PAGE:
As if being a commercial motor vehicle driver was not challenging enough they go and add weather conditions to the daily challenges that are faced. We would all love to have dry paved roads everywhere we travel, but unfortunately, this is not the case. If you find yourself driving in the rain, fog, snow, or ice here is some advice we give our drivers to help maintain safe travel as they go about their driving jobs.
SLOW DOWN! First and for most thing any safety person will tell you is that you need to slow down in any weather conditions. Yes, I know when your clock is running so are you, but it is much more important that you reach your destination safely then to not reach it at all! Slowing down gives you more time to react to the road conditions and others around you. The more time you have to react the better the scenarios will be. People are all in a hurry these days and adding weather to the scenario only ramps up the safety concerns around you.
By increasing your following distance you allow yourself a little extra time to react between you and the vehicle in front of you. This will give you more time to anticipate stops allowing you to not have to hard break. Hard breaks are not only bad on the equipment, but they can cause freight to shift. The shifting of freight can be anything from changing of weight distribution of your load to life-altering disaster if it shifts forward right into your truck.
When roadways are affected by weather conditions they tend to get slippery and sloppy. Make sure you accelerate slowly and smoothly. This will help you avoid sliding on the roads. Once you start to slide on the roadway you have lost all control of the equipment. You may travel to areas where chains are required. It is not feasible for the roadways or the equipment to use chains anywhere and every time the roads are slippery. Even in the areas, mostly mountainous terrain, where they have the chain laws you are still taking a risk driving on the roadways with chains on. Commercial vehicles have an advantage to cars as they are much heavier when loaded. They also have a much bigger disadvantage from cars when they are empty. When coming into curves be sure to slow down. You are much more likely to lose traction on a curve than a straightaway.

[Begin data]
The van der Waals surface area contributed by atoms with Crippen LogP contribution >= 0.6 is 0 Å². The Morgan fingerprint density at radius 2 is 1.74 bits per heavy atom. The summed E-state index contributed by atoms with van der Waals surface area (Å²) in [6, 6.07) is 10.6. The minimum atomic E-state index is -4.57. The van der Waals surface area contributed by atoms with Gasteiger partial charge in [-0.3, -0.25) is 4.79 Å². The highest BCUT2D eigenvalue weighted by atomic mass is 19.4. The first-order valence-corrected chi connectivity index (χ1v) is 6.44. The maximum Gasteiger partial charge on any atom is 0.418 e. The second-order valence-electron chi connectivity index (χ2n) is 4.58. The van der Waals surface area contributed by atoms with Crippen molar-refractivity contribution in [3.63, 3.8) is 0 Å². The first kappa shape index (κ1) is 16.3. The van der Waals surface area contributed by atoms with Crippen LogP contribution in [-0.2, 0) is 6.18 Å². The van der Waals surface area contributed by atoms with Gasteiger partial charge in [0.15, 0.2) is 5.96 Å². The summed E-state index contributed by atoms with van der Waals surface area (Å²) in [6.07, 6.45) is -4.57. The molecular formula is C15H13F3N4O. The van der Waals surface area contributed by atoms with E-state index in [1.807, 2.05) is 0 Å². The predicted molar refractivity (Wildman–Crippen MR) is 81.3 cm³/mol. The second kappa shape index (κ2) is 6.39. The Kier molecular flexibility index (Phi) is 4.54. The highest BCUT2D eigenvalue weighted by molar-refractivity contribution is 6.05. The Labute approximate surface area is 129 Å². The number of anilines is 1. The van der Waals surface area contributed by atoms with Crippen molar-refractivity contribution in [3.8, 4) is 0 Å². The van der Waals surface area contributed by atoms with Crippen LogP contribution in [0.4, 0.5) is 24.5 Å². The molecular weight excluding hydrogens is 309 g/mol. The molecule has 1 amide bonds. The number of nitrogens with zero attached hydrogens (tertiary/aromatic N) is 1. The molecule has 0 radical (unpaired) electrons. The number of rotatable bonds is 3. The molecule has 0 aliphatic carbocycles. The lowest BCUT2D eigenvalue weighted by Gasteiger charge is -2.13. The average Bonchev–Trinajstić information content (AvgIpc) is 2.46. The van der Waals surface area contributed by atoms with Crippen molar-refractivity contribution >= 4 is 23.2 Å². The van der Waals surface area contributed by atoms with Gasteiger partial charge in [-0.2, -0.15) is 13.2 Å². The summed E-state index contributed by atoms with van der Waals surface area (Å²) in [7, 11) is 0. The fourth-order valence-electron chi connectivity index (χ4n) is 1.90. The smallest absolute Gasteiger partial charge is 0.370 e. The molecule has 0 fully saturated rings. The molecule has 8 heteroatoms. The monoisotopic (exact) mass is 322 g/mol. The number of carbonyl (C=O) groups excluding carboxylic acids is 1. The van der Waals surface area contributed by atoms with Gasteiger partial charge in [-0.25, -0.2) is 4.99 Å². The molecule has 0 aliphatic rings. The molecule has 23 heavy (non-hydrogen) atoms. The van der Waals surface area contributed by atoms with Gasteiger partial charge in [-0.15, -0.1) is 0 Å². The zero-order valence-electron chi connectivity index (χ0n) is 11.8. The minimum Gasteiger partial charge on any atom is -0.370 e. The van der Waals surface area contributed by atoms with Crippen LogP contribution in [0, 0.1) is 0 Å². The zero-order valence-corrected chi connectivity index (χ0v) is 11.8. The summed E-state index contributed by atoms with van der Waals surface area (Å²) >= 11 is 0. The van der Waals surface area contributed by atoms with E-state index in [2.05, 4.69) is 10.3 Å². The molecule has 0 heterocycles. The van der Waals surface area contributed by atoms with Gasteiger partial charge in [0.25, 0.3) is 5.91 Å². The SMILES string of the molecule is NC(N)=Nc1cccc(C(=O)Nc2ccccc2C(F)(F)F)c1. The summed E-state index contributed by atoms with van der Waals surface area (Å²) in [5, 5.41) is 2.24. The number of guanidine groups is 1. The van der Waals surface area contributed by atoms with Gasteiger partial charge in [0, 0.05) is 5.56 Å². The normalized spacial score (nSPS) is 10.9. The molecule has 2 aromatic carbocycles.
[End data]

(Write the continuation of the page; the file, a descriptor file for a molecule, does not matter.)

Visibility can play a huge factor in weather conditions. The shorter distance you can see around you the harder it is to anticipate and react. Using your low beams helps give you a little better visibility in fog, snow, and rain. It is a good rule of thumb to run with your low beams on all the time so others can see you better. The high beams are great and allow you to see even more around you, but know when to use them and when not to.
In all, your safety and those around you is the top priority. Many companies like ours have a safety program that rewards you for doing your job safely. Take advantage of the extra money they are paying out by slowing down, allowing yourself more time, and using your low beams. I tell our drivers that they are the ones out in the conditions and they have the control to do what is safely best for them. If you need to pull off the road and wait till the conditions get better then that’s what you do. Communicate with dispatch and arrangements can be made so that you and those around you are able to safely get to your destinations.